- Notes from the Head of School
Today, I am more determined than ever to ensure that every child entrusted to us feels loved and valued and is fully supported as each of them finds the best within themselves.
On Friday evening, Virginia and I enjoyed the new documentary film about Fred Rogers, Won’t You Be My Neighbor? We were both deeply moved by the simple power of his humanity and ideals, along with the creativity, persistence and courage with which he pursued them. Mr. Rogers’ philosophy can best be summed up as a profound respect for children and a belief in the ultimate goodness within each child. This belief and the genuine way in which he expressed it drew all children to him and brought out the best in each of them. It is a spirit that those of us who spend our days at Pembroke Hill try very hard to live out every day. I went to bed encouraged and inspired to carry his message forward.
On Saturday, I was filled with a completely different emotion. Eleven people were murdered in a synagogue in Pittsburgh, which, in a painful irony, is only a short distance from the home where Mr. Rogers lived. It was literally in his neighborhood. Tragically, in today’s world, it has become possible to be inured to horrible crimes. Shootings in schools, workplaces, houses of worship and on public squares seem to happen with relentless regularity. More often than not, these uncivilized acts of brutality are motivated by hate.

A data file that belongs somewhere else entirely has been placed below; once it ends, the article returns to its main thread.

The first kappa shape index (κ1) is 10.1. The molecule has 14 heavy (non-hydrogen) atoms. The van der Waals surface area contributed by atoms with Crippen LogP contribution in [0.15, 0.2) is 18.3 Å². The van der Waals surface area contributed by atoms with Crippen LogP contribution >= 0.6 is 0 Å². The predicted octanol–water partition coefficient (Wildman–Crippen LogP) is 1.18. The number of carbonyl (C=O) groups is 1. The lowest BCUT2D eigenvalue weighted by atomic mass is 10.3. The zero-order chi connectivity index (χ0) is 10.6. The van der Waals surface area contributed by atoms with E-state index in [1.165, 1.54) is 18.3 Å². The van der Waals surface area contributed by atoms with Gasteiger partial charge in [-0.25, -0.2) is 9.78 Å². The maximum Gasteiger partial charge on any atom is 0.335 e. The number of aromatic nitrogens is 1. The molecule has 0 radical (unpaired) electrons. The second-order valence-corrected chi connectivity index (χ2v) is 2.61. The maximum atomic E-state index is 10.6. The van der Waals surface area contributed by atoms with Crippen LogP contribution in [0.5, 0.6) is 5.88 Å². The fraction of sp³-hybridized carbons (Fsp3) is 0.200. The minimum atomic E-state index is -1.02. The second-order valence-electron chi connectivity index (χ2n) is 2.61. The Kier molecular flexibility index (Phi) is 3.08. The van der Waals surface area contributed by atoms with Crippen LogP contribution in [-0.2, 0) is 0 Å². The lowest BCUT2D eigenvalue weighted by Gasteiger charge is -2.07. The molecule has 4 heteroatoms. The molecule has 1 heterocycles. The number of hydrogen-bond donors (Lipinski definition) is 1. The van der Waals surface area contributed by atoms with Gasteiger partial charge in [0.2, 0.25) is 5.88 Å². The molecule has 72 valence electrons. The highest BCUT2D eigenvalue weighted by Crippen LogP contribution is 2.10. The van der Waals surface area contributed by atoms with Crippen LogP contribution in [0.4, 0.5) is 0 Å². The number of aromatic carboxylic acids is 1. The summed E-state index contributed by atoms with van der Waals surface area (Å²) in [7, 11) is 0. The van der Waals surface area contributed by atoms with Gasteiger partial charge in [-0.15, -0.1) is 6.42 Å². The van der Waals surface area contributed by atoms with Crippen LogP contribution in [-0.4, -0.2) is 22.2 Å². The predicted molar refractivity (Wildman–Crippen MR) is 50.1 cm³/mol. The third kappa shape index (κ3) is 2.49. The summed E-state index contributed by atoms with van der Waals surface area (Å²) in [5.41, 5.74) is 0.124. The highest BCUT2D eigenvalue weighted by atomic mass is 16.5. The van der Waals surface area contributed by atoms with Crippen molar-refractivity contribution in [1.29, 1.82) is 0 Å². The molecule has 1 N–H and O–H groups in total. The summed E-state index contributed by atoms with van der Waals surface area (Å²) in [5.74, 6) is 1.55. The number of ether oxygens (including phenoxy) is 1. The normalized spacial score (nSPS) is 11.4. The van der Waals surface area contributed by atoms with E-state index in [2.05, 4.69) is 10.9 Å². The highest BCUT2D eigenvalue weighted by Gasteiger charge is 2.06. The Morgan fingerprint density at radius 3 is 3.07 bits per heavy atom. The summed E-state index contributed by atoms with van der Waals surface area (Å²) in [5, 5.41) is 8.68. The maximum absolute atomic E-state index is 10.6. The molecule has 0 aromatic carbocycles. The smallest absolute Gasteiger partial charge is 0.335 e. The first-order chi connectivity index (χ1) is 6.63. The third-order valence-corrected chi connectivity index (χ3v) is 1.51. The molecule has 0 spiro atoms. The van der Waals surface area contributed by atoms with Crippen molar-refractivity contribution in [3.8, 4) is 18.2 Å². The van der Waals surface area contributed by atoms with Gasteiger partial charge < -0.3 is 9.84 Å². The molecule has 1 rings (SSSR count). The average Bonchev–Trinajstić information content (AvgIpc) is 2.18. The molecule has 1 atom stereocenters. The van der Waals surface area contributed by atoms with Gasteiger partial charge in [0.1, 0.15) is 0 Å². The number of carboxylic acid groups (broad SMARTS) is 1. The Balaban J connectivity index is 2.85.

This morning, my heart breaks for our Jewish students. On other mornings, it has ached for other students. Too many mornings have begun with this feeling. We can never accept the presence of such hatred or violence in our country. We must insist that every American - of every background - feels physically and emotionally safe. While we cannot make the world the way we wish it to be, we can here at school. And, we will do everything in our power to do so.
Today, I am more determined than ever to ensure that every child entrusted to us feels loved and valued and is fully supported as each of them finds the best within themselves. At the same time, we must re-double our efforts to make sure our core values of respect, compassion, scholarship and integrity are alive every day on campus so that when our students go out into the world, they carry these values forward with grace, courage and love. This is what we are called to do in this moment.
Thank you for sharing your precious children with us.
“When I was a boy and I would see scary things in the news, my mother would say to me, ‘Look for the helpers. You will always find people who are helping.’” Fred Rogers